• 53% of survey respondents said that not having the right amenities in their parks made it more challenging for them to visit these spaces. Park amenities that were specifically mentioned as lacking were washrooms, child-friendly skate parks, cultural gathering spaces, spaces for teens, and firepits for colder months.
  • Almost 40% of survey respondents said they visit certain parks and green spaces less frequently because they’re not well-maintained.
  • 37% of survey respondents said that some parks in their neighbourhood don’t have enough trees, plants, or natural spaces, which decreased their desire to visit parks.
  • Several of our interview participants expressed that they stopped or reduced visits to parks and green spaces they once enjoyed after hearing about a violent incident in the area.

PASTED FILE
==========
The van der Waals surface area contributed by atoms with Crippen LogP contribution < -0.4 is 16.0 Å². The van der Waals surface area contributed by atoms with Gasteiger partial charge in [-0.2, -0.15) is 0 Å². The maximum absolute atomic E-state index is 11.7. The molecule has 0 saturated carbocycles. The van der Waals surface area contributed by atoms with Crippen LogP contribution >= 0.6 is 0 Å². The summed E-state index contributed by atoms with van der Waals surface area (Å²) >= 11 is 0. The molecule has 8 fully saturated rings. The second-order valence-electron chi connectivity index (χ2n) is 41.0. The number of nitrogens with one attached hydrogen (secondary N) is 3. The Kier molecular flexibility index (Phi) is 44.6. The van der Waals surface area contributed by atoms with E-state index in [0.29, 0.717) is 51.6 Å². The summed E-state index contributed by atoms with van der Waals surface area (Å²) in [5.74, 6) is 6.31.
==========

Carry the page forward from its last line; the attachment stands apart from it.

The park from Patrick’s perspective

 

Opportunities for Vancouver Parks

Participants in potential Initiative Zones identified several opportunities to improve park engagement and park use in their communities. Here’s what they recommended:

 
Tailored programs and engagement processes

It’s vital that park programs and processes are deliberately designed for people who live in these communities. People engage in parks when they see their interests and identities reflected back at them. This is what creates a sense of belonging.

For example, the only time one participant, Ace, ever went to City Hall was for a Black History Month event. Similarly, Molly became more involved in her park when she came across a beginner skateboarding drop-in event that was created specifically for moms. From there, Molly grew her park engagement, participating in an event to inform Vancouver’s Skateboard Amenities Strategy.